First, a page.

August 2014
Volume 14, Issue 10
Free
Vision Sciences Society Annual Meeting Abstract  |   August 2014
Insensitivity to changes in spatiotemporal continuity when watching video
Author Affiliations
  • Joseph Schmidt
    Institute for Mind and Brain, University of South Carolina
  • Jennifer Olejarczyk
    Institute for Mind and Brain, University of South Carolina
  • Steven G. Luke
    Department of Psychology, Brigham Young University
  • William J. Brixius
    Institute for Mind and Brain, University of South Carolina
  • John M. Henderson
    Institute for Mind and Brain, University of South Carolina
Journal of Vision August 2014, Vol.14, 610. doi:10.1167/14.10.610
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      Joseph Schmidt, Jennifer Olejarczyk, Steven G. Luke, William J. Brixius, John M. Henderson; Insensitivity to changes in spatiotemporal continuity when watching video. Journal of Vision 2014;14(10):610. doi: 10.1167/14.10.610.

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      © ARVO (1962-2015); The Authors (2016-present)

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Abstract

In real-world environments, stimuli move and change over time, yet most change detection studies use still-frame images. How is change detection modulated by the amount and direction of changes in spatiotemporal continuity when watching real-world videos, relative to the identical changes in still-frame images? In Experiment 1, observers were instructed to detect changes within continuous video clips. During critical saccades, videos shifted forward or backward in time by 0ms, 500ms, or 1000ms. Experiment 2 replicated the identical stimulus changes and removed motion percepts by exchanging the video stimuli with the still-frame images immediately before and after each change executed in Experiment 1. Detection accuracy with videos was surprisingly low (54%-68%), and significantly lower than with still-frame images (70%-82%, p<.001), suggesting a greater insensitivity to spatiotemporal continuity changes in videos. Larger temporal changes were detected more accurately (both experiments p<.001). Also, both experiments showed trends towards less accurate detection of forward relative to backward changes (significant when collapsed across experiments, p<.02), suggesting that predictive motion may mask some changes. Detection was also modulated by oculomotor properties; detection in videos was worse when observers were in stable fixation immediately after the change rather than in smooth pursuit (47%-76%, p<.001), despite all changes occurring during saccade rather than pursuit. Moreover, changes associated with stable fixation in videos were again detected less accurately in Experiment 2 (70%-85%, p<.001), where still-frame images were presented. This suggests a stimulus-based contribution to the stable fixation disadvantage in videos, as pursuit fixations could not occur with still images. However, the stable fixation disadvantage was larger in videos (p<.001), suggesting that the oculomotor act of pursuit itself may also improve detection. Collectively, the results suggest that forward and backward spatiotemporal continuity changes in videos are strikingly difficult to detect even when compared to the identical changes in still images.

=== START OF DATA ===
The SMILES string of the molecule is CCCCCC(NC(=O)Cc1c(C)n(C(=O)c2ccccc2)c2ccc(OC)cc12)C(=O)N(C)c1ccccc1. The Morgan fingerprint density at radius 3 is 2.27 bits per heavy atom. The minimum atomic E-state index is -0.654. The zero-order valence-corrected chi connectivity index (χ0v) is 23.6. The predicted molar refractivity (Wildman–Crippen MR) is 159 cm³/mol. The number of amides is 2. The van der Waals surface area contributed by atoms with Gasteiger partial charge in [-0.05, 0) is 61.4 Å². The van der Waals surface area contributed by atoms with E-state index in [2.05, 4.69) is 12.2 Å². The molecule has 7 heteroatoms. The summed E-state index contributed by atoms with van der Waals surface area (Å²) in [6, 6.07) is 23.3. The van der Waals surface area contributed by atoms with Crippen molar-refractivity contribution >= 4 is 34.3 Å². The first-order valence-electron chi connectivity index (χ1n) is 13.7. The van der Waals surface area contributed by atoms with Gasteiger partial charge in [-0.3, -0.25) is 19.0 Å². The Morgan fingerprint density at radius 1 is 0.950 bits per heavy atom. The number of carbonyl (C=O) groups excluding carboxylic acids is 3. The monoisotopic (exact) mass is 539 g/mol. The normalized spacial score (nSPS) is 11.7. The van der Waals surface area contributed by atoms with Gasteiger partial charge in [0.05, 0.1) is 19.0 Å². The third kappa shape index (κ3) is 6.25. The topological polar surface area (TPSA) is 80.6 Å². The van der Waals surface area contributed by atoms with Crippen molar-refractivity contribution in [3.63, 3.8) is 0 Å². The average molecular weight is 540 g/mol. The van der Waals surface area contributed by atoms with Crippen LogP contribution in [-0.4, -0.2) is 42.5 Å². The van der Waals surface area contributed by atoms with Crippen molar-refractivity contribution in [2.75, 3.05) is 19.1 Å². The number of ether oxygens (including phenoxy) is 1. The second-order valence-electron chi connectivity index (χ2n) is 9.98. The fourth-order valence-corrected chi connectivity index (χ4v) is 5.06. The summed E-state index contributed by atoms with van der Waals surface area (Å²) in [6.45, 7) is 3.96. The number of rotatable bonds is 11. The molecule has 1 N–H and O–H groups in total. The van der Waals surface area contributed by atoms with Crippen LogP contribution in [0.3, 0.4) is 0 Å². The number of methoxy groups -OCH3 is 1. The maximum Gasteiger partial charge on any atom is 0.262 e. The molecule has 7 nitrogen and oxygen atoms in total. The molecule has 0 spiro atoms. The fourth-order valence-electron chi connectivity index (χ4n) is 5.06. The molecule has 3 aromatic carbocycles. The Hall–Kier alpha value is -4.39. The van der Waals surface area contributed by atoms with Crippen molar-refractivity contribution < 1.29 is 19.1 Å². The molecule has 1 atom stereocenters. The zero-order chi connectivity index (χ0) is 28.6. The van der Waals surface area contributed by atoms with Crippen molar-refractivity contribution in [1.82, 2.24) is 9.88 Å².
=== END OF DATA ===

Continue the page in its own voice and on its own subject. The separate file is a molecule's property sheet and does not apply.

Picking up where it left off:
Meeting abstract presented at VSS 2014

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